Coherent and incoherent scatter radar observations during intense mid-latitude spread F

Wesley E. Swartz, Michael C. Kelley, Jonathan J. Makela, Stephen C. Collins, Erhan Kudeki, Steve Franke, Julio Urbina, Nestor Aponte, Michael P. Sulzer, Sixto A. González

Research output: Contribution to journalArticlepeer-review

Abstract

An intense mid-latitude spread-F event occurred over Puerto Rico during the night of February 17, 1998. Simultaneous observations were made with the Cornell University Portable Radar Interferometer (CUPRI) located near Isabela, PR, the University of Illinois VHF radar located at Salinas, PR, GPS receivers at Isabela and St. Croix, measuring total electron content, the Arecibo incoherent scatter radar, and the Cornell All-Sky imager located at the Arecibo Observatory. This was the first time that such a broad range of complementary instrumentation captured a mid-latitude spread-F space weather event. It was the first (and still only) time that a spread-F event over the Caribbean exhibited large Doppler shifts in the VHF spectra. This event was characterized with multiple filaments that initially produced receding Doppler velocities exceeding 300 m/s as seen by CUPRI and the Illinois radar. The Arecibo incoherent scatter radar recorded line-of-sight velocities exceeding 100 m/s that moved the F-layer peak to over 400-km altitude. Airglow images of 630.0 nm emissions from F-region heights showed depleted structures oriented southeast to northwest. The large velocities observed with the radars suggest that we caught this event in a stage of explosive development. It is interesting that the first fully documented Caribbean event occurred during a magnetically active period.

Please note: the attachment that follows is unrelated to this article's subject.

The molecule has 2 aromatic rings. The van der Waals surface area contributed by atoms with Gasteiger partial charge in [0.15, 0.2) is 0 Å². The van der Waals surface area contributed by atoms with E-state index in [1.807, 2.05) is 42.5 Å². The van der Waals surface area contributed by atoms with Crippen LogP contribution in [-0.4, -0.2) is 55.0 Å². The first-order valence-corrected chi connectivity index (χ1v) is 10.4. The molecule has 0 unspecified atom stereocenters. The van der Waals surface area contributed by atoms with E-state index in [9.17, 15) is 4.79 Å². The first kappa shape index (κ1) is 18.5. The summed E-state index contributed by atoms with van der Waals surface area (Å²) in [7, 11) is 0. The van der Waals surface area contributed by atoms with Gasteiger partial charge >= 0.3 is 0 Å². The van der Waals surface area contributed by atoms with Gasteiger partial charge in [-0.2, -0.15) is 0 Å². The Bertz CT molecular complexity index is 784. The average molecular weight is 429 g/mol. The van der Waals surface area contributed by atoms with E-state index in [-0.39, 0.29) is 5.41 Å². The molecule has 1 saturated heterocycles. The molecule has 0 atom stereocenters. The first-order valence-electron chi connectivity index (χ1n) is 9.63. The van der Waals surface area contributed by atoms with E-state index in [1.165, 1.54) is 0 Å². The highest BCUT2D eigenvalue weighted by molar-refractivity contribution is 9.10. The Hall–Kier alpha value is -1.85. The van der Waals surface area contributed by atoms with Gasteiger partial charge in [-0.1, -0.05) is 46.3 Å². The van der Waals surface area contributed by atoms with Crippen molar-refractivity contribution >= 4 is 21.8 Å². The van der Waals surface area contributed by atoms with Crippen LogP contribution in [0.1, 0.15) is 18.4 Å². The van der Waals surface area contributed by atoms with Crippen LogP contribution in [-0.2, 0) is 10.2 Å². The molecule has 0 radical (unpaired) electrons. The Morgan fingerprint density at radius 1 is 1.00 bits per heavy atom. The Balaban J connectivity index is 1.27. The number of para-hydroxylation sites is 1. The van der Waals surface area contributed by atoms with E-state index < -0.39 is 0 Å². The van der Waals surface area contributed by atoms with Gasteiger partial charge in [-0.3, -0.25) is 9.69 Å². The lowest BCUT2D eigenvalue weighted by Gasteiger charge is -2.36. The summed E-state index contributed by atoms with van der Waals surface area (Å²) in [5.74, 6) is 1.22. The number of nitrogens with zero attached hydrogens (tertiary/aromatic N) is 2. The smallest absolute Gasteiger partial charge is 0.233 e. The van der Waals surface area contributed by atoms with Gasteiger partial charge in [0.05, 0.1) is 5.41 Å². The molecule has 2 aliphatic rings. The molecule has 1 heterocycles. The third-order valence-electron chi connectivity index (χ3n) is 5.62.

Original languageEnglish (US)
Pages (from-to)2829-2832
Number of pages4
JournalGeophysical Research Letters
Volume27
Issue number18
DOIs
StatePublished - Sep 15 2000

ASJC Scopus subject areas

  • Geophysics
  • Earth and Planetary Sciences(all)

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